Engaged Sim Techs take pride in their work, become embedded into the effort and share in the pain when something doesn’t go as planned. This level of ownership will often help to transition a program into high reliability operation that has everyone beaming with pride.

The Sim Tech community as a whole harbors a huge supply of energy and creativity and love to participate in being a part of solutions. Whether its moulage, creating a special SimTech2.aenvironment, app, smell, video, visual cue, you can call upon the technical community to solve it.

It is encouraging to see a more professional approach to the workforce development of the simulation community. Achieving certification as a Certified Healthcare Simulation Operations Specialist (CHSOS) through the Society for Simulation in Healthcare (SSH), can be a great source of professional pride for the technician in addition to ensuring competence in several important areas that well trained technicians should have as a minimum.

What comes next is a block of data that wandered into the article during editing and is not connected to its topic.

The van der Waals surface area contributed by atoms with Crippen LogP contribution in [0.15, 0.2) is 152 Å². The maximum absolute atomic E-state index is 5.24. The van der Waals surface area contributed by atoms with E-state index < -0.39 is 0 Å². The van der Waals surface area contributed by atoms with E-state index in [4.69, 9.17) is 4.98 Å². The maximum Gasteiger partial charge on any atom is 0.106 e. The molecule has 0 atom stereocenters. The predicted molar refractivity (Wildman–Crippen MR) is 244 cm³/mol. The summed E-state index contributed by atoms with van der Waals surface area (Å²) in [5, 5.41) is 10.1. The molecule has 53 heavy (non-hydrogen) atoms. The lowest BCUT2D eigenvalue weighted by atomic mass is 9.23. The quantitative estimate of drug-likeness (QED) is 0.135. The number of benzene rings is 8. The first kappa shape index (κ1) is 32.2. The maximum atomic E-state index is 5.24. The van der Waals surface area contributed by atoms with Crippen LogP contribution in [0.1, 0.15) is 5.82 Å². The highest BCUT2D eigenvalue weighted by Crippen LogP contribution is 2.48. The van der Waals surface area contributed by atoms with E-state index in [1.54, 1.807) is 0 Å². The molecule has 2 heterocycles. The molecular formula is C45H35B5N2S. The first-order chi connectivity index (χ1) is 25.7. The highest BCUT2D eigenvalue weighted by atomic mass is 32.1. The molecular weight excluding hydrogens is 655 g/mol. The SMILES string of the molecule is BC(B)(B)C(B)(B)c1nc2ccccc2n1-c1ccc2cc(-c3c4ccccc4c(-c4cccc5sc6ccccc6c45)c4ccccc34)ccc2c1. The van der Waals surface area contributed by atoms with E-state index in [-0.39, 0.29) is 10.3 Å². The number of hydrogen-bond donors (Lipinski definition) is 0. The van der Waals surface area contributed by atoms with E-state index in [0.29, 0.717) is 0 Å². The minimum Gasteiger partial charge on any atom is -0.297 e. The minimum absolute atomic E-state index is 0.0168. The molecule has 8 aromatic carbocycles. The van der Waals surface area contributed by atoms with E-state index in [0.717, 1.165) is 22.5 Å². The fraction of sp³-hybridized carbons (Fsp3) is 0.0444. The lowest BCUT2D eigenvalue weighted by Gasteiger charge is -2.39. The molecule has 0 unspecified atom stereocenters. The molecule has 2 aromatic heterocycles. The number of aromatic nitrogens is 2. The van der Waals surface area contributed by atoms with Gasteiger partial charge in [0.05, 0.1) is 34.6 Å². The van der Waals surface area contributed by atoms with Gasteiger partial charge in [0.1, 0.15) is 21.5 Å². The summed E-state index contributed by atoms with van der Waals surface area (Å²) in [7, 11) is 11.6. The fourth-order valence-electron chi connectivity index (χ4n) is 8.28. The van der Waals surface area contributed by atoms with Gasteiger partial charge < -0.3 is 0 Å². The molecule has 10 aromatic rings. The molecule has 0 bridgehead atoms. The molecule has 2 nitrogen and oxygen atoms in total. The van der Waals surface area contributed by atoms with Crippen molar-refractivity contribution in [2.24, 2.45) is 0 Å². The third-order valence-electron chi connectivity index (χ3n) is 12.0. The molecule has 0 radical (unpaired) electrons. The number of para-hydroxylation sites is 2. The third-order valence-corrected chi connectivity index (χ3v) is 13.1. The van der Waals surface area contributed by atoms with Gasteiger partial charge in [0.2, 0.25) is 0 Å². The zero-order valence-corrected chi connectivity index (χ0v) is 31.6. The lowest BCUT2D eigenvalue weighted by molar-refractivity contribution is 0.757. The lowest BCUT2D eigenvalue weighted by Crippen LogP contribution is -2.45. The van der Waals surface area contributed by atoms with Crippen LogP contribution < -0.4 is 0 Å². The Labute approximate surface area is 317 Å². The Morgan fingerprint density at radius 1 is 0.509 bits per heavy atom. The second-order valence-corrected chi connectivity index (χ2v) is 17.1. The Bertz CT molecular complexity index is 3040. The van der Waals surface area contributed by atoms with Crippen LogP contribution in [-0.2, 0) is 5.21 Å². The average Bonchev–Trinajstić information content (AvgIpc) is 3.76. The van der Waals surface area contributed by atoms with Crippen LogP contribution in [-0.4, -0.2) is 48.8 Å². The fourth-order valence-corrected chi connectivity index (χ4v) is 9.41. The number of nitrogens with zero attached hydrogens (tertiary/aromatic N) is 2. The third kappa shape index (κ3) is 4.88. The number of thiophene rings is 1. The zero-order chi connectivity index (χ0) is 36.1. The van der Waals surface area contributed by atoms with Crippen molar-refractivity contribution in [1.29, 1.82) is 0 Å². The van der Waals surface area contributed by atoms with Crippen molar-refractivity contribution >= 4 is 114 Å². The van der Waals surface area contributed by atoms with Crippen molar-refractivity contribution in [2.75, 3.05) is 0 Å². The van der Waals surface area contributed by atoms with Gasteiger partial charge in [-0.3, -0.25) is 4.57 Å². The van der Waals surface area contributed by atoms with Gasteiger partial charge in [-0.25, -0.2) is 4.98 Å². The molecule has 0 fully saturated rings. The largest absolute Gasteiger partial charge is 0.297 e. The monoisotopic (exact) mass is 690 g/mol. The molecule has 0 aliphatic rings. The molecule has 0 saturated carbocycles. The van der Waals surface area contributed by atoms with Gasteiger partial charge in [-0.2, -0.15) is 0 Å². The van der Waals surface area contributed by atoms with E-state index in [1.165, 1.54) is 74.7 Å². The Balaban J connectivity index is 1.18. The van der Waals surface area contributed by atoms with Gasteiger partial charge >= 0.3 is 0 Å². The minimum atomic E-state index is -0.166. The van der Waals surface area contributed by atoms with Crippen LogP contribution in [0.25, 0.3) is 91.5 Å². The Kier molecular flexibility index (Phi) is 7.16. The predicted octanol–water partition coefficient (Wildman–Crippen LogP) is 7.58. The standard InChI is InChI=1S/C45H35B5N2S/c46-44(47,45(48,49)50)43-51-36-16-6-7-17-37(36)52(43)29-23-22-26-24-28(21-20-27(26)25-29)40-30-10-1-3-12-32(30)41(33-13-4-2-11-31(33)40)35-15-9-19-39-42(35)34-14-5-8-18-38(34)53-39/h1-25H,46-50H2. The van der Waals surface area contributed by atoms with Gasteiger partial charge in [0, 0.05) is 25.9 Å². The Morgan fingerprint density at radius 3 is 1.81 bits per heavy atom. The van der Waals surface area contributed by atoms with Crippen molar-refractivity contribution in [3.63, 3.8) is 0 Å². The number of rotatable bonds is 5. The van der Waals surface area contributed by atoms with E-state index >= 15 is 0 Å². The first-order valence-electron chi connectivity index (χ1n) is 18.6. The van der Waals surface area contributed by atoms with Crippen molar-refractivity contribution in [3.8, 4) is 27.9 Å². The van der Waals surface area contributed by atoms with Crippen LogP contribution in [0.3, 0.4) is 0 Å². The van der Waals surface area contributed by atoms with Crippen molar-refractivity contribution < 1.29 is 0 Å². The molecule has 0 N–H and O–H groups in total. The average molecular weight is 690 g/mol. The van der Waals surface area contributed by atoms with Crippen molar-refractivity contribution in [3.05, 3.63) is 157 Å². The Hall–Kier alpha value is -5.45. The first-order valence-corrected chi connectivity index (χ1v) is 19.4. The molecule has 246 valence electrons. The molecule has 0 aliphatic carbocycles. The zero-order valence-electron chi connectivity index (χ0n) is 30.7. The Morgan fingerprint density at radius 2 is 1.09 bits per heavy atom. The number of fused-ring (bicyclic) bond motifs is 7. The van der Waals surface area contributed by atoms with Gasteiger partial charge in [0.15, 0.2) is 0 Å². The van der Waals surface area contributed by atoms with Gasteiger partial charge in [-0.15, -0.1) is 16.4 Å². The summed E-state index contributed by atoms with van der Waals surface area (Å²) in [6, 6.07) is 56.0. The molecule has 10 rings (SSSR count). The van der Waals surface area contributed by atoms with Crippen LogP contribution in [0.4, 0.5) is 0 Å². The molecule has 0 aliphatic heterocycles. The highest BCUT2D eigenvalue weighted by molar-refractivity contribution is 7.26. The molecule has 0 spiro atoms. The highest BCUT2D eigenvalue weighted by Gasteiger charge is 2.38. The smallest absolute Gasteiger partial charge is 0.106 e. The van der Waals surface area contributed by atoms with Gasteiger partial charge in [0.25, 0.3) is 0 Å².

I would highly recommend encouraging your technicians to take part in training, attending meetings with other techs and engaging in the available networking can pay off in great dividends.  Being current with their knowledge and being able to interact closely with vendors to not only know what is coming out down the pike, but sometimes being able to influence future products are other reasons to make a place in your budget for technician training. In addition to meetings such as the International Meeting for Simulation in Healthcare (IMSH), several high-quality specialty meetings have been created that dedicate a sole focus on technical training from the SSH as well as specialty organizations such as SimGHOSTS. High quality training programs are being offered by simulation centers both in person and on-line such as ours at WISER.

No Simulation Technician is “just a tech” unless the program leadership makes them that. Embrace your technicians. Nurture their professional development and status in and among the team. Push the envelope of their capabilities and creativity to expand into new roles and ownership of your simulation efforts. You will not only be thankful, but wonder why it took so long to realize this is a vital ingredient to the sauce of success of highly capable simulation programs!